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Saturday, December 20, 2014

Third suspect, SaQwan Edwards, arrested in sex assault case

Another football player charged with criminal sexual penetration, kidnapping

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By Sergio Jiménez / New Mexico Daily Lobo

New Mexico cornerback SaQwan Edwards looks towards the sidelines during a game against the Utah State Aggies on Oct 19, 2013. UNM Police Department Lt. Tim Stump said at a press conference Tuesday that police obtained an arrest warrant for Edwards, as the third suspect in a criminal sexual penetration case reported by a UNM student on April 13. Edwards turned himself in to the Metropolitan Detention Center Tuesday evening where he was booked on two counts of criminal sexual penetration and one count of kidnapping. Edwards is being held without bond as of Tuesday evening.

sports@dailylobo.com

The UNM Police Department on Tuesday afternoon arrested another football player in connection to an April 13 sexual assault.

UNMPD charged SaQwan Edwards, a 21-year-old senior cornerback, with two counts of second-degree criminal sexual penetration and one count of kidnapping, Lt. Tim Stump announced Tuesday evening in Scholes Hall. The UNMPD spokesman said Edwards turned himself in to police that evening.

UNM running back Crusoe Gongbay and former UNM student Ryan Ruff face the same charges after their arrests last week. Stump said Gongbay and Ruff also turned themselves into police, and were later released on bond.

No bond has been set for Edwards, Stump said. Lobo football coach Bob Davie said in a statement that Edwards, like Gongbay, has been suspended.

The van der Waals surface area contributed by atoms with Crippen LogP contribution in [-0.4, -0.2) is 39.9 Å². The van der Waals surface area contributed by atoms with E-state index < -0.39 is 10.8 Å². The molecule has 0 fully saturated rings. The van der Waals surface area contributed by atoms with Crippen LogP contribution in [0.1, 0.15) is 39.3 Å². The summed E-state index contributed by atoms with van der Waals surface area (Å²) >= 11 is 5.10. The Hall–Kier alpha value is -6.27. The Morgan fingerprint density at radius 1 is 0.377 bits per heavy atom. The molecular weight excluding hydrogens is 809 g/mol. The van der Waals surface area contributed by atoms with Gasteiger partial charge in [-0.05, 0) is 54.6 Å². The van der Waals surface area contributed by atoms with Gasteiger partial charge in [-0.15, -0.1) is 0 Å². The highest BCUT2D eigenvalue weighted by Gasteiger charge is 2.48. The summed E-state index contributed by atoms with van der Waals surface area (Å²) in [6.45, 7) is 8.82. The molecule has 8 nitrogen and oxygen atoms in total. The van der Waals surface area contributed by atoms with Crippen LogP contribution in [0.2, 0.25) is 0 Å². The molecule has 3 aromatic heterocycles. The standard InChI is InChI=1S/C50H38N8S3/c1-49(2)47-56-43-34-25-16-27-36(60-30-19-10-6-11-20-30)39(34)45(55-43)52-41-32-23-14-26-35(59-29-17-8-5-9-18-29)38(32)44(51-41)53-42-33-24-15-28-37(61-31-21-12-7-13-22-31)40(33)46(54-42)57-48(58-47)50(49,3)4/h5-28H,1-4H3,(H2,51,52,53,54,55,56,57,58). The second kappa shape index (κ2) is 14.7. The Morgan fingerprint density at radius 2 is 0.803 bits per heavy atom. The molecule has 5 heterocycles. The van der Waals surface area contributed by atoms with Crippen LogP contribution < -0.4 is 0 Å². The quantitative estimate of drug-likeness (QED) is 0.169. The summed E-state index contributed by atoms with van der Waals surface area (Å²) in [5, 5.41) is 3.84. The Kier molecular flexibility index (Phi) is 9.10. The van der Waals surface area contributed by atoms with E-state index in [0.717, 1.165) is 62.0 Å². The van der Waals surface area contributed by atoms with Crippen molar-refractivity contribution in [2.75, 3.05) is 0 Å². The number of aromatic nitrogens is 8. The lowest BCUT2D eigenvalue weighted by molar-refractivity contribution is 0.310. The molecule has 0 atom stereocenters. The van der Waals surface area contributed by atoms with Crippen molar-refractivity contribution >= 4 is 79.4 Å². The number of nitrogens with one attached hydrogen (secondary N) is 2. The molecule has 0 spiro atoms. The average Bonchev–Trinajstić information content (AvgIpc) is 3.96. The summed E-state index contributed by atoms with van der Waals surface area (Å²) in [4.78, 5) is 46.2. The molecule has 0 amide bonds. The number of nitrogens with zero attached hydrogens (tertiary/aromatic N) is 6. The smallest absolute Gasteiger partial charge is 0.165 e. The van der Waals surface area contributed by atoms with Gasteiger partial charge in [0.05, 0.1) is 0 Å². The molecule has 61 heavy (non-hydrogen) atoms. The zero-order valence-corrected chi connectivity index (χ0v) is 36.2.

“In accordance with policy, SaQwan Edwards has been suspended indefinitely from our football program,” Davie said.

According to arrest warrants and criminal complaint affidavits for Gongbay and Ruff, obtained from Metropolitan Court by the Daily Lobo, the three suspects drove to a house party near Constitution Avenue and Monroe Street, started talking to the victim and coerced her into getting into a blue BMW.

From there, the affidavit states, the third suspect, now identified as Edwards, forced the victim to have sex at the encouragement of Gongbay and Ruff. The affidavit states Ruff dropped Gongbay and Edwards off, and Ruff drove to the UNM campus. At this point, the affidavit states, Ruff pointed a gun at the victim’s head and forced her to have sex with him.

A UNM press release stated the victim returned to her dorm just before 3 a.m. and then notified a community assistant of the incident.

Stump said UNMPD is still looking for the dark blue BMW, but did not have any additional information on the vehicle. Stump said the department is accepting tips anonymously at police.unm.edu or by phone at 277-2241. UNMPD is also looking for social media posts that could be connected to the incident, he said.

“I think there’s information of that evening, and it could be things leading up to that night or that particular incident that we’ve heard about, that we’ve not been able to see or get,” he said.

UNM Communications Director Dianne Anderson said results have not yet been from the state crime lab, and Stump said that processing could take weeks or months to complete.

In 2013, Edwards switched from wide receiver to cornerback. He started 11 games at defensive back last season for the Lobos and finished the year with 42 tackles, two sacks, four pass breakups and an interception.

Edwards scored the first touchdown of the 2013 season for UNM, a 45-yard fumble recovery against the University of Texas-San Antonio in the season-opener.

Anderson said Gongbay and Edwards have not been suspended from school. Ruff has not attended class at the University since the spring 2013 semester, Anderson said citing University records, and there’s no indication whether he completed the semester.

The University is conducting a separate investigation into whether Gongbay and Edwards are in violation of the Student Code of Conduct, according the press release. If they are found responsible of any violations, they could face disciplinary action that could include expulsion or a campus ban.

UNMPD will also continue its investigation in the case, and Stump said he hopes the incident lets students feel safer about coming forward when sexual assault happens.

“A lot of times in these cases, they (victims) don’t want to come forward, and we encourage them to,” he said. “We have many facets in place for them to come forward and report crimes of this nature. The quicker they report it, the better it is for us and the better evidence can be captured.”